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Website Navigation Infographic

Navigation That is User- and Search Engine-Friendly

Great website navigation requires a great balancing act. You have to provide enough options that visitors can find the information they need but not so many that they become overwhelmed and frustrated.

This balance is also important for your search performance. Too many options mean little or no site hierarchal development that the search engines use in valuing pages and ranking content. But
you have to make sure the search engines can get to any page with as few jumps (clicks) as possible.

This checklist will help you achieve the right balance and conquer other important site navigation issues to make your site more user- and search engine-friendly.

Site Navigation infographic

Full Site Navigation Checklist Text

  • Primary Nav Located Top-Left. Navigational elements are traditionally located at the top and/or left side of the page. Placing your navigation anywhere else forces your visitors to search the page just to know what navigational options are available. While there are always legitimate exceptions to the top/left rule, use caution when going outside of your visitor’s expectations.

  • Site-Wide Consistency. As with most elements on each page of your site, maintain consistency of placement, colors, size, etc. Every change to “static” navigational elements takes the visitor away from the content, which is where they are most likely to maintain engagement with all that you have to offer.

  • Easy to Use. Don’t make visitors think too much in order to use your site’s navigation. Simplicity of use requires keyword-rich navigational headings and links, non-frustrating dropdown or fly-out elements (an oxymoron, if you ask me,) and limiting the number of navigational options. Each link should be clear in meaning and obvious as to what content will be available once it’s clicked.

  • Link to Main Site Sections. If your site’s services or offerings are broken down into categories, display those categories as your main navigational elements. While other areas of the site might be important, it’s assumed that your products and services are most important of all. Don’t force visitors to click on “services” or “products” just to see what you offer. Instead, present these as the core of your visible navigation. You may have to narrow down or group your offerings into fewer options, but this all goes toward creating a simple navigation that improves the visitor’s experience on your site.

  • Link to Key Company Pages. Aside from your main offerings, your navigation must also help your visitors find key company information to assist them in the decision-making process of choosing to do business with you over a competitor. There are a number of pages you can add to your main, visible navigation, but only a handful that are absolutely necessary. All non-essential pages can often be grouped under navigational sub-categories. Here are some of the links that you may want visible in the main navigation:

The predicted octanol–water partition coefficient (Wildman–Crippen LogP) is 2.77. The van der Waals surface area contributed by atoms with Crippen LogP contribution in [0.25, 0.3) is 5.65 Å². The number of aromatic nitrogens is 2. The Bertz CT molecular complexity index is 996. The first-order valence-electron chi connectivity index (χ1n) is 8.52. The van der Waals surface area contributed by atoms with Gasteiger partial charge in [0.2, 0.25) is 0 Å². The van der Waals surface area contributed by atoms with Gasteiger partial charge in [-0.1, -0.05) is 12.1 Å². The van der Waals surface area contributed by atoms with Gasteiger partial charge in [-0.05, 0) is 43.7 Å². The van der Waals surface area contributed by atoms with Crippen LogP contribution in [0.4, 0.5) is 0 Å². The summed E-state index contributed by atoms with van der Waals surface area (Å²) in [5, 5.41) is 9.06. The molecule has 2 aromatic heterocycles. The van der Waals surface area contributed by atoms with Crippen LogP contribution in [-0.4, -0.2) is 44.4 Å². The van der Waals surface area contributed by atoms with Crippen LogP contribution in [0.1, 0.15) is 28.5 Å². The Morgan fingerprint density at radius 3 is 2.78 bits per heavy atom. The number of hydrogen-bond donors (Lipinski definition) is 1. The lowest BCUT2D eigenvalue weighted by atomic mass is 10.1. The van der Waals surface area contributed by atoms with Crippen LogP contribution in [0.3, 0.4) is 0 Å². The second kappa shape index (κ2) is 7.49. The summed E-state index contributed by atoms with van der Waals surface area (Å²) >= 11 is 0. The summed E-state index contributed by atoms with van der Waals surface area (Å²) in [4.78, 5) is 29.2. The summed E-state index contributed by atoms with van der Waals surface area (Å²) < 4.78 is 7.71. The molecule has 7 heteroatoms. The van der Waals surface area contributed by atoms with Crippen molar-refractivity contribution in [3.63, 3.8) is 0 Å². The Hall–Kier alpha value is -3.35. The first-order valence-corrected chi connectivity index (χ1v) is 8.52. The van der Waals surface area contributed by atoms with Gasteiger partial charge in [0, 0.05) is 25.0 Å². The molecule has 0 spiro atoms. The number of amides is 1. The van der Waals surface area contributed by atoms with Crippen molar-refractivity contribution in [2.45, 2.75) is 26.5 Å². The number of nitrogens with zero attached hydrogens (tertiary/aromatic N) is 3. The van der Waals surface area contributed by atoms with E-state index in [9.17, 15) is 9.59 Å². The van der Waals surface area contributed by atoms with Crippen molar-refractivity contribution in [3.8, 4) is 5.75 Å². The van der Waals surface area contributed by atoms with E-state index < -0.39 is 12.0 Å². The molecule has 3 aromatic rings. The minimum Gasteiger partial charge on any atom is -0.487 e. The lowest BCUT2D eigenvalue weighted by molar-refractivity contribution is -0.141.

•  Home Page
      •  Contact Us Page
      •  About Us Page
      •  Blog
      •  Login/Logout
      •  Shopping Cart

  • Proper Categorical Divisions. When using a large side-navigation with many links, be sure to break the links into categorical groups, rather than showing one long list. This helps visitors quickly scan and focus on an area of the navigation that best represents their needs and wants.

  • Accurate Link Text. The text used in each navigation link should accurately (and very succinctly) describe the destination page. You usually have space for one to three words, depending on the navigation format you use. Incorporate descriptive keywords that ensure the visitor doesn’t have to guess what they will find on the destination page once they click the link.
  • No Industry Jargon. The text used in your navigation links should be easy to understand by all users — those familiar with your industry and those who are not. Don’t use industry jargon in your links, or use acronyms that may not be understood by non-industry folk. Use language that each visitor will instinctively understand and that hints to the content they will find on the destination page.

  • Drop-Down Headings Clickable. Many navigations use a mouse-over effect to trigger a drop down that opens up more navigation choices. Quite often, the mouse-over headers are not clickable links that lead to another page. They should be. Anything that looks and acts like a navigation link should lead visitors to a working page. Navigation elements that don’t “work” feel broken. Besides, these pages can often serve as great optimized landing pages for general category keywords.

  • Obvious Non-Clickable Elements. Any header-type navigation element that isn’t an actual clickable link should appear obviously different from the other clickable elements in the navigation. If it looks like a clickable link, the visitor will try to click it, only to get frustrated when it doesn’t work.